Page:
The Defense Threat Reduction Agency (DTRA), on behalf of the Cooperative Biological Engagement Program (CBEP), intends to award a contract to the Department of Communicable Disease Control (DCDC) of the Lao People’s Democratic Republic (PDR).
This effort, entitled “Technical Support for Disease Monitoring and Reporting Activities in PDR,” will provide for enhancement of the DCDC’s ability to detect pathogens, provide disease surveillance, and respond to outbreaks.
“The enhanced capability of the DCDC to detect, track, and share information on, pathogens with economic and security implications, such as anthrax and avian influenza, will directly benefit the United States, and her allies in the region,” states the announcement.
The DCDC was established in 2006 and bears responsibility for pandemic detection and response preparations within the PDR. In its efforts, the DCDC works closely with international health organizations such as the US Center for Disease Control (US CDC) and Institute Pasteur.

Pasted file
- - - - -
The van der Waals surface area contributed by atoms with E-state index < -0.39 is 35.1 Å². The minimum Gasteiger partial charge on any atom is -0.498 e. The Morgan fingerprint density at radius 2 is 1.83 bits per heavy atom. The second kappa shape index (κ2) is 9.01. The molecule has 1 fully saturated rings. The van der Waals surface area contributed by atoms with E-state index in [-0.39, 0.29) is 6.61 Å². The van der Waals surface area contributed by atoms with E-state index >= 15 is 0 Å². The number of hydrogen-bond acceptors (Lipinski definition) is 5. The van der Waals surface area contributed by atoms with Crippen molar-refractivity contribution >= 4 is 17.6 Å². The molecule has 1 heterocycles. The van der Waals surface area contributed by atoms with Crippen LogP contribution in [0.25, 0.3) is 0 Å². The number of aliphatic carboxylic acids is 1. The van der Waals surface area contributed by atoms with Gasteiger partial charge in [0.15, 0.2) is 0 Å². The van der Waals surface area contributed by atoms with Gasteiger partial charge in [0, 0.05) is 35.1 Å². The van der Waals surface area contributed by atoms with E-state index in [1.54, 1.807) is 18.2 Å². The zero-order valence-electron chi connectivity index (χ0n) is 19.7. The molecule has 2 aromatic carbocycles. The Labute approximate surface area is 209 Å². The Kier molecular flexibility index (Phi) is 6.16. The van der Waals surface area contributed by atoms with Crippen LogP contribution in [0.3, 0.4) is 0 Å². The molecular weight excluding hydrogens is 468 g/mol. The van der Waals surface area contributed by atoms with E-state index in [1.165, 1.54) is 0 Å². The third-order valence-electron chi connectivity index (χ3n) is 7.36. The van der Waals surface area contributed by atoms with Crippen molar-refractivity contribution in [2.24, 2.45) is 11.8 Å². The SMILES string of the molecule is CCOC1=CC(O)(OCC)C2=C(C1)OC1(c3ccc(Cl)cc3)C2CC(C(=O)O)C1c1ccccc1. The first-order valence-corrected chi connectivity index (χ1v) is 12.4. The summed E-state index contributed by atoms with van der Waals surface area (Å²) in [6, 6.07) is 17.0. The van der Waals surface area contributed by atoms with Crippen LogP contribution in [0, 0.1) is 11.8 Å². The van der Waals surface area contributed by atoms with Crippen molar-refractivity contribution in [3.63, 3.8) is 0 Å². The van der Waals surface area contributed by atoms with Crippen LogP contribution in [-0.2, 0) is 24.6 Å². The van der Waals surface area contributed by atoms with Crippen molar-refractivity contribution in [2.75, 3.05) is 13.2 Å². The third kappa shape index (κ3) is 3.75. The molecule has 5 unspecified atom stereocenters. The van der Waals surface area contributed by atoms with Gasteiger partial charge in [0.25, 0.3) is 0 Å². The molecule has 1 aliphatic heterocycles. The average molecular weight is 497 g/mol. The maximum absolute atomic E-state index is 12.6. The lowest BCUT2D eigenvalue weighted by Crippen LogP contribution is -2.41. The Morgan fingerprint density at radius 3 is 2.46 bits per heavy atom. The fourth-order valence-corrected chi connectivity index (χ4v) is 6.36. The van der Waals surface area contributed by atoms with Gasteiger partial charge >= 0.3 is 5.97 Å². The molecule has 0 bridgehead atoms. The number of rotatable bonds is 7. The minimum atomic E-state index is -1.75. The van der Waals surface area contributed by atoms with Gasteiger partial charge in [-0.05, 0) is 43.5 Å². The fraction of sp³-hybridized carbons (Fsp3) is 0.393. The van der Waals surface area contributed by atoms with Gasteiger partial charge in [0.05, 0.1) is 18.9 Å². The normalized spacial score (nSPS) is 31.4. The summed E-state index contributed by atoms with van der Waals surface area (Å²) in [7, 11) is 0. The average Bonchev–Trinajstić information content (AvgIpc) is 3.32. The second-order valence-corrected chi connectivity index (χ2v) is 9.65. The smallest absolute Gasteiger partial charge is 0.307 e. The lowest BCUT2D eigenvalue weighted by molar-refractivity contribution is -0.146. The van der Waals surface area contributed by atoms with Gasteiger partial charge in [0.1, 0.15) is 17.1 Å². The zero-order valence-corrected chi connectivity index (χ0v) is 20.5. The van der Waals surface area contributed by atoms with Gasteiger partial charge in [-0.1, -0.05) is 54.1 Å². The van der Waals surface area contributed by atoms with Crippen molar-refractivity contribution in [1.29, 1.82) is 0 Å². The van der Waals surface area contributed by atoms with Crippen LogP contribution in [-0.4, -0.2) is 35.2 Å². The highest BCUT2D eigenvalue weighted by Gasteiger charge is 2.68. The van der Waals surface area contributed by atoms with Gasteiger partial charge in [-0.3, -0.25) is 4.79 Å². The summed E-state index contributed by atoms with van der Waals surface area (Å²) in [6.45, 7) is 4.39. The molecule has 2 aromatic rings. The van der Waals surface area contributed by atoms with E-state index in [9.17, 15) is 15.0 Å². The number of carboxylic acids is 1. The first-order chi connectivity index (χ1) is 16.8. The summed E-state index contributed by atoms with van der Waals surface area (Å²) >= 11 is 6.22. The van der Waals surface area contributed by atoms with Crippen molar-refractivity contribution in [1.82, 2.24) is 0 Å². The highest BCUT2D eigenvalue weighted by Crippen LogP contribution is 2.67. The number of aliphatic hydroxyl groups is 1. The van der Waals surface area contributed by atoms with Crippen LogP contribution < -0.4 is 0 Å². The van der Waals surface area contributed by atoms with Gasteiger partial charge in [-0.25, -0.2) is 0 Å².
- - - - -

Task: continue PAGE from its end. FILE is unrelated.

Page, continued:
The primary tool through which the DCDC is building monitoring and reporting capabilities is the Field Epidemiology Training (FET) Initiative. Through this initiative, the DCDC is developing a cadre of technically capable health professionals networked throughout the country to manage surveillance and outbreak responses locally.
The FET provides a year-long experience for candidates which includes practical classroom instruction and field practicums which strengthen the national disease surveillance system. At the end of the training period, these students will be deployed throughout PDR at the regional and provincial level to function as first-responders to possible outbreaks of disease.
The planned DTRA contract will support and enhance the FET. DTRA will provide for approximately eight full time students and their associated projects. Deliverables will be reports detailing activities and findings from the students and projects.
Enhancing the FET directly aligns with CBEP’s stated mission to address global health security threats by working with partner nations and other stakeholders to improve biosafety, biosecurity, and disease surveillance for emerging pathogens that may cause public health emergencies of international concern (PHETC).
The Period of Performance for this effort is 12 months, with an estimated cost of $250,000.00